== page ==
of this compound interest is added
the last month--December, 1922.
This is done as an inducement to the
purchaser to hang on to his stamps
until date of maturity, rather than
cash in on them earlier and get only
three per cent interest.
For example, a wage-earner buys
$100 worth of. thrift stamps, which
represents the sum andi total of his
savings. He does so in good faith,
expecting to keep them until they
mature. January, 1923. and then re
deem them at face value, plus four
per cent compounded. But a year
from now he meets with an accident.
There is a doctor's bill, maybe a-fee
ffa. an. operation;j there itime lorg,.
thrift sta1.S (for wvh eh registra
tion there is no fee, charged) two
weeks' notice he can cash in on $50
worth of stamps, plus three per cent
interest. If it is only $25 ready
money he needs, he need only cash in
nn '2i5 worth.
In other words, thrift savings are
like postal savings. They are exactly
like money in the bank-and Uncle
Sami is the banker; so there is no
danger of any failure or bad book
keeping, They are the only govern
ment security yet issued which Uncle
Sam agrees to redeem at any time
prior to their maturity at face value,
plus whatever interest they have
earned. They are a nr tional debt in
the hands of the nubl:c, which the
government guarantees to pay at
any time the public presents the bill.
But to induce the pubhic to hold the
bill five years, the g~vernment of
fers to pay four per cent compound
ed interest on it.
The people with small savings, the
widow and orphan, the poor man,
those who are living on a very small
margin, have in the war savings and
thrift stamps the greatest, safest,
fairest, squarest investment and
method of saving that has ever been
presented to any peopls by any gov
ernment, corporation ur individual.
It is an investment backed by the
best security in the world, paying:
higher interest if held until maturity
than the Liberty Bond ., redeemable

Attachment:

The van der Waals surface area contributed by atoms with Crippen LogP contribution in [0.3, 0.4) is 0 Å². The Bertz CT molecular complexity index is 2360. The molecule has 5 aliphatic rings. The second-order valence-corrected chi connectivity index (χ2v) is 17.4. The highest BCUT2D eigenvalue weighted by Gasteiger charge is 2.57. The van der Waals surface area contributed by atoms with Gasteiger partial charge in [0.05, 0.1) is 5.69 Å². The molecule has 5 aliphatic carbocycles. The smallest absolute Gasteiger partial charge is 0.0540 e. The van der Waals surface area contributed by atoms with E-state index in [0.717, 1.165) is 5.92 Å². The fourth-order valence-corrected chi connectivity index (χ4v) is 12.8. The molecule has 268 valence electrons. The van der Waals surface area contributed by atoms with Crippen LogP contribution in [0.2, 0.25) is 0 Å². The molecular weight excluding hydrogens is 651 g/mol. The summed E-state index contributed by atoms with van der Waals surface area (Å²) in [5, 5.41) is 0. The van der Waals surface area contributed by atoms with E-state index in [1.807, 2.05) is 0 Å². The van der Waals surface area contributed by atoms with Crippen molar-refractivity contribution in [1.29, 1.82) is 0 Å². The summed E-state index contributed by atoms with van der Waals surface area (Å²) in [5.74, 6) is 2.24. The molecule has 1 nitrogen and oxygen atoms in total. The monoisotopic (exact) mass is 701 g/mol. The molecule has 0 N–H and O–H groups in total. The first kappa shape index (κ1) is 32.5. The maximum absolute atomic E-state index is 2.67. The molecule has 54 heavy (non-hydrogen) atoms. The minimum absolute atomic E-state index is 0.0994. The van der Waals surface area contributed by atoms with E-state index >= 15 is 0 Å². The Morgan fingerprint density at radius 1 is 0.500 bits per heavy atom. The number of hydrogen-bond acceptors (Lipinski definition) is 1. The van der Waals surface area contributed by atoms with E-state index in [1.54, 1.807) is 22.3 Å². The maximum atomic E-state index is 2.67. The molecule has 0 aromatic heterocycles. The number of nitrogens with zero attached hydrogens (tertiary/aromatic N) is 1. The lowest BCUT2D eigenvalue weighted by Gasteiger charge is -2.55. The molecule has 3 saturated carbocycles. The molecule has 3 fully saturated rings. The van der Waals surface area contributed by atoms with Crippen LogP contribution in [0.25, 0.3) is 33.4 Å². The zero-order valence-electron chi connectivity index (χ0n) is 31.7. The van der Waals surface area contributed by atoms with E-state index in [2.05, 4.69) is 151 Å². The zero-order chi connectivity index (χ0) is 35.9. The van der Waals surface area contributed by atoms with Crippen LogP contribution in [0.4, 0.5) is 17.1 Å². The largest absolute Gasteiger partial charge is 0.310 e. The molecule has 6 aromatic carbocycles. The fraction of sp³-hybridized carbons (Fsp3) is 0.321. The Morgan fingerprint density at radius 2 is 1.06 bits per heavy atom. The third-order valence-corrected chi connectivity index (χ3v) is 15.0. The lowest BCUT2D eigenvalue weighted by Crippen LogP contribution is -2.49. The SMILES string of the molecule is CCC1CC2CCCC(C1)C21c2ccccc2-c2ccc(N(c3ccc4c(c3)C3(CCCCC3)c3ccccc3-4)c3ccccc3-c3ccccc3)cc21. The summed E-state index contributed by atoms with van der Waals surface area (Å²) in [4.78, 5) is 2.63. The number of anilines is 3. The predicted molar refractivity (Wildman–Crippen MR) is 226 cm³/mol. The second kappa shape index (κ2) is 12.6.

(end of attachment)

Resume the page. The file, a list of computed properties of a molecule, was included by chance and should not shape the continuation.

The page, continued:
at the local postoffice of the holder at
any time prior to maturity with in
terest equal to that paid by savings
banks-an investment that cannot be
.peculated in by brokers to the in
jury either of the government or the
individual, which cannot be scalped
by any money shark, or depreciated
by any legislation. Each sale carries
with it the printed contract of the
United States government with the
purchaser backing up this guarantee.
_##+ .... +++++÷ + ÷ +++++++~
War-Inspired Verse Z
IN FLANDERS' FIELDS.
By COL. JOHN McCRAE.
In Flanders' fields the poppies blow
Between the crosses, row on row,
That mark our place, and in the sky
The larks still bravely singing fly,
Scarce heard amid the guns below.
We are the dead. Short days ago
We lived, felt dawn, saw sunset glow,
Loved and were loved; and now we lie
In Flanders' fields.
Take up our quarrel with the foe.
To you from falling hands we throw
The torch-be yours to hold it high.
If ye break faith with us who die,
We shall not sleep tho poppies grow
" In Flanders' fields.
FOR" OUR DEAD.
by SIR SIDNEY LOW.
For you our dead, beyond the sea,
Who gave your lives to hold us free
By us, who keep your memory,
What can be said?
We can not sing your praises right,
'Lost heroes of the endless fight;
Whose souls into the lonely night
Too soon have fled.
Wecan but honor, cherish, bless,
Your sacred names; no words expres
The measure of our thankfulness,
To you our Dead.
S WE~rE to give everything you
pe Ia..e to possess, to aid in win
-you could not equal this boy's
ask-d to loan your Government
+y For every $4.17 you loan you
$5.00. Can you hesitate to loan
SMwhen this young man GAVEL
NATI ALJUNE 28A A
SA IfNGS DAY
4+ +++4'*4 ,,,++,++4+..4.: 1
A ,Minister's Views ' c
on the World War
-,, 4 4+*$+.+.**++++**+*+H*
I:y REV. C. O'NEALE MARTINDALE, Pas
tor of Presbytcrian Churches at Amity b
City and Kentwood, La.
Whiat do I think of the war? With s
English, Irish and French blood
by heredity coursing through my e
veins-as a full-blooded South Caro- n
linian born and bred of loyal, worthy s
stock--as a man o$ sense and a man g
,f conscience, I a inside and out- s
side, always and everywhere, an un- t
adulterated American. And, so long d
as I have a voice to speak or a dollar a
to aid, all my energies and abilities s
ire and can be and will be enlisted f
in the cause of righteousness and
.quity, love and fraternity, liberality o
and democracy, for which our coun- t
try stands as unequivocally opposed t
to the German spirit, methods and t
'·n-asures. I have no sympathy what
:ver with, but rather only contempt